Chef Jason Franey transforms Monterey’s Restaurant 1833 into its best incarnation yet

Restaurant 1833’s Warm Radicchio Salad with oranges, pecans, pomegranate seeds, Gorgonzola dressing

Restaurant 1833’s Warm Radicchio Salad with oranges, pecans, pomegranate seeds, Gorgonzola dressing

I can’t recommend Restaurant 1833’s revamped menu highly enough—my recent dinner there was one of the best meals I’ve had in a very long time.

Restaurant 1833 closed for a few days in March so that Chef Jason Franey and his staff could perfect their new menu. This extra effort paid off, as customers have been gushing about the results.  “Since the re-launch of the restaurant, I have never seen as many locals, restaurateurs and chefs coming day after day to the restaurant to eat and re-eat the food multiple times,” says manager Kyle Beauregard.

During Pebble Beach Food & Wine in April, several world-renowned chefs dined at the restaurant. “We loved seeing their reaction when trying the food and being engulfed in the atmosphere, from the mood set by service staff to our cocktails and off-menu housemade amaro and Limoncellos. It is really rewarding seeing all the hard work of the chef and our staff paying off.”

The restaurant is the former site of Gallatin’s, which in its heyday attracted people like Harry Truman and Frank Sinatra. In 1996 it became the restaurant Stokes Adobe, and it became Restaurant 1833 in 2011. Three years later, it began transforming into its current, dare-I-say-best, incarnation to date by hiring Chef Franey (December 2014) and bringing in new wine director Bernabe De Luna Lopez.

“The local community and staff have been very supportive of the change that we went through and having that energy, excitement, and compliments from people, who have been eating in this establishment since it was Gallatin’s, has been most rewarding,” says Beauregard.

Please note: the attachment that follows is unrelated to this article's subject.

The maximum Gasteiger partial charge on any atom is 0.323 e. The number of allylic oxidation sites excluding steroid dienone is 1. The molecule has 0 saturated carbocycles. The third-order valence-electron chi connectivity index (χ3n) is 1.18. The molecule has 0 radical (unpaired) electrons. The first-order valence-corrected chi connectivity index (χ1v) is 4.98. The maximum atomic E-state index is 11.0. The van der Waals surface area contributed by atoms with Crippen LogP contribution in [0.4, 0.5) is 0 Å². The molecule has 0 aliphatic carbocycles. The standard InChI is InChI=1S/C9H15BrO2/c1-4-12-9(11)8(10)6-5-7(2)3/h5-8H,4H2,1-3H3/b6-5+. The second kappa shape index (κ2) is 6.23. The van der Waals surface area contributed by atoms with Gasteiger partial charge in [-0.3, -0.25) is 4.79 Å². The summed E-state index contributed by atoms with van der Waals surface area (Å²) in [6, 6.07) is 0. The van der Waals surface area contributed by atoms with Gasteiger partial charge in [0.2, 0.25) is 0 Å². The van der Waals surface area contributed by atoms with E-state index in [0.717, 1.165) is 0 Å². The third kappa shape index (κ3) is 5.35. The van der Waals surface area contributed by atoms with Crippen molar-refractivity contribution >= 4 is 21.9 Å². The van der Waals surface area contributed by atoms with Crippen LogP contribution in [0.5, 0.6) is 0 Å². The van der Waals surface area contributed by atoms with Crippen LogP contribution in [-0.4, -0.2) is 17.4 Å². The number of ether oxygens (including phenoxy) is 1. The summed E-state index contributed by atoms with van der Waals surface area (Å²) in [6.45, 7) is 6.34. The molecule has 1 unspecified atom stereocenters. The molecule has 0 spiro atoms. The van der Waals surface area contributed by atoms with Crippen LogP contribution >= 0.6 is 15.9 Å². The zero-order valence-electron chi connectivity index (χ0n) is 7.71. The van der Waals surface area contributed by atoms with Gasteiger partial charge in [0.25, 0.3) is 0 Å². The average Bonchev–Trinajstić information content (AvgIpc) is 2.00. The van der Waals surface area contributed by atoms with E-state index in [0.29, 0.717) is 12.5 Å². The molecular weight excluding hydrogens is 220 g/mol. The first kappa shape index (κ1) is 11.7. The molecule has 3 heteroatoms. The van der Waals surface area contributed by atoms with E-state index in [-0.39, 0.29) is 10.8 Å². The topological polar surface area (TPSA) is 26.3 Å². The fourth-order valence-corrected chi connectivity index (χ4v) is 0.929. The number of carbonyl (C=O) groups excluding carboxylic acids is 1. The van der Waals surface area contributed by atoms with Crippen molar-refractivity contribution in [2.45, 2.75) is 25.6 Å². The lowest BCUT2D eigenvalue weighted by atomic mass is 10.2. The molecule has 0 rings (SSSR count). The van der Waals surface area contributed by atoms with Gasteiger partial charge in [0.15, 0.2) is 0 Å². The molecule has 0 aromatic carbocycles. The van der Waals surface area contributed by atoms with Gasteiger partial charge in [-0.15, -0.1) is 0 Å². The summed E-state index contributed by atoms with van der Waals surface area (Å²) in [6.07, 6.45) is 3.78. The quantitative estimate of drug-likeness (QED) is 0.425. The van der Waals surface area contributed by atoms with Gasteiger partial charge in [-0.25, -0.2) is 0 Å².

Chef Franey has cooked at Eleven Madison Park and Campton Place, and his last restaurant position was at Seattle’s Canlis. Franey was there when Food & Wine named him Best New Chef in 2011. He’s also a three-time James Beard Award finalist and a Relais & Châteaux “Grand Chef.” From the very first taste of his food, it’s obvious why he has received this praise, and why we should expect more awards in the future.

The main menu has three sections: Nibble, Nosh, and Dine. We started with Oysters from Nibble. Four Shigoku oysters served on the half shell were topped with white balsamic granita. Delicate fennel frond garnishes provided a beautiful and delicious juxtaposition; I appreciated this attention to detail.

I noticed the oysters (and the rest of dinner, actually) were served on stunning, very solid dishware, which the restaurant partnered with New Jersey-based ceramics designer Jono Pandolfi to create. When I asked Beauregard to name his favorite part of the restaurant revamp, he replied “Everything! From the beginning stages where we were designing the plateware, to meeting with the local historian to learn not just about the restaurant but also about the Peninsula itself from the mid 1800’s through mid 1900’s.”